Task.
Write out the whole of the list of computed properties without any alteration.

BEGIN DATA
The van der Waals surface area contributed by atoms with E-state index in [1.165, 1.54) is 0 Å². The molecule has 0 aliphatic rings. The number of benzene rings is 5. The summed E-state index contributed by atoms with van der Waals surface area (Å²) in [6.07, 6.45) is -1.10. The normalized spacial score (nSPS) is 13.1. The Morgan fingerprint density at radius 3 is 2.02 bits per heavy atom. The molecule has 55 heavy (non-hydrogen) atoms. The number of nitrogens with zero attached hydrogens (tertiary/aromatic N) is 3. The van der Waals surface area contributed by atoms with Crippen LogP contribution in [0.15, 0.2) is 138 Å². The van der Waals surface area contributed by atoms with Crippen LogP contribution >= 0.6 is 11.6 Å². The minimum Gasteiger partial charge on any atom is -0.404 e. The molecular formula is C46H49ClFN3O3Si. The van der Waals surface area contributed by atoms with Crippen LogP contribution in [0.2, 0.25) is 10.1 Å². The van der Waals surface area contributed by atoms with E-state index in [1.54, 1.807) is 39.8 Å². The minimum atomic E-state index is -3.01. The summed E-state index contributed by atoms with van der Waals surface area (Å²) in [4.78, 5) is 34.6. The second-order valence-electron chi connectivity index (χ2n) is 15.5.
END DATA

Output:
The van der Waals surface area contributed by atoms with E-state index in [1.165, 1.54) is 0 Å². The molecule has 0 aliphatic rings. The number of benzene rings is 5. The summed E-state index contributed by atoms with van der Waals surface area (Å²) in [6.07, 6.45) is -1.10. The normalized spacial score (nSPS) is 13.1. The Morgan fingerprint density at radius 3 is 2.02 bits per heavy atom. The molecule has 55 heavy (non-hydrogen) atoms. The number of nitrogens with zero attached hydrogens (tertiary/aromatic N) is 3. The van der Waals surface area contributed by atoms with Crippen LogP contribution in [0.15, 0.2) is 138 Å². The van der Waals surface area contributed by atoms with Crippen LogP contribution >= 0.6 is 11.6 Å². The minimum Gasteiger partial charge on any atom is -0.404 e. The molecular formula is C46H49ClFN3O3Si. The van der Waals surface area contributed by atoms with Crippen LogP contribution in [0.2, 0.25) is 10.1 Å². The van der Waals surface area contributed by atoms with E-state index in [1.54, 1.807) is 39.8 Å². The minimum atomic E-state index is -3.01. The summed E-state index contributed by atoms with van der Waals surface area (Å²) in [4.78, 5) is 34.6. The second-order valence-electron chi connectivity index (χ2n) is 15.5.